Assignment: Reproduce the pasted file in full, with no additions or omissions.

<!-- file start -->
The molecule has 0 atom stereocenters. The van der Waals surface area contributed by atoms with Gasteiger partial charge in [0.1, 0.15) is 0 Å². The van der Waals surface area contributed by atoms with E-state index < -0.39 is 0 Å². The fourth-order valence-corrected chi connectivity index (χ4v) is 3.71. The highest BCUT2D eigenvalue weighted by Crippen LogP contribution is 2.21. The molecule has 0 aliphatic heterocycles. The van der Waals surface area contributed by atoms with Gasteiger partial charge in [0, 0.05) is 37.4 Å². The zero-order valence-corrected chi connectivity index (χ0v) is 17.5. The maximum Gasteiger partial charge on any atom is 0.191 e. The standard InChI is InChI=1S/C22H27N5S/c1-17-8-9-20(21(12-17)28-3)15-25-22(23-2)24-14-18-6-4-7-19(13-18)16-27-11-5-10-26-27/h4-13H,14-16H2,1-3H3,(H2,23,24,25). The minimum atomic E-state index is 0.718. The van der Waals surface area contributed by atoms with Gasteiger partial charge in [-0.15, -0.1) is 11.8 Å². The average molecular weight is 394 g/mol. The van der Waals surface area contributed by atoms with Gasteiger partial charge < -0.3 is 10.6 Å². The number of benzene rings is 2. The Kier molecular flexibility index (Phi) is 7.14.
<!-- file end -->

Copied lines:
The molecule has 0 atom stereocenters. The van der Waals surface area contributed by atoms with Gasteiger partial charge in [0.1, 0.15) is 0 Å². The van der Waals surface area contributed by atoms with E-state index < -0.39 is 0 Å². The fourth-order valence-corrected chi connectivity index (χ4v) is 3.71. The highest BCUT2D eigenvalue weighted by Crippen LogP contribution is 2.21. The molecule has 0 aliphatic heterocycles. The van der Waals surface area contributed by atoms with Gasteiger partial charge in [0, 0.05) is 37.4 Å². The zero-order valence-corrected chi connectivity index (χ0v) is 17.5. The maximum Gasteiger partial charge on any atom is 0.191 e. The standard InChI is InChI=1S/C22H27N5S/c1-17-8-9-20(21(12-17)28-3)15-25-22(23-2)24-14-18-6-4-7-19(13-18)16-27-11-5-10-26-27/h4-13H,14-16H2,1-3H3,(H2,23,24,25). The minimum atomic E-state index is 0.718. The van der Waals surface area contributed by atoms with Gasteiger partial charge in [-0.15, -0.1) is 11.8 Å². The average molecular weight is 394 g/mol. The van der Waals surface area contributed by atoms with Gasteiger partial charge < -0.3 is 10.6 Å². The number of benzene rings is 2. The Kier molecular flexibility index (Phi) is 7.14.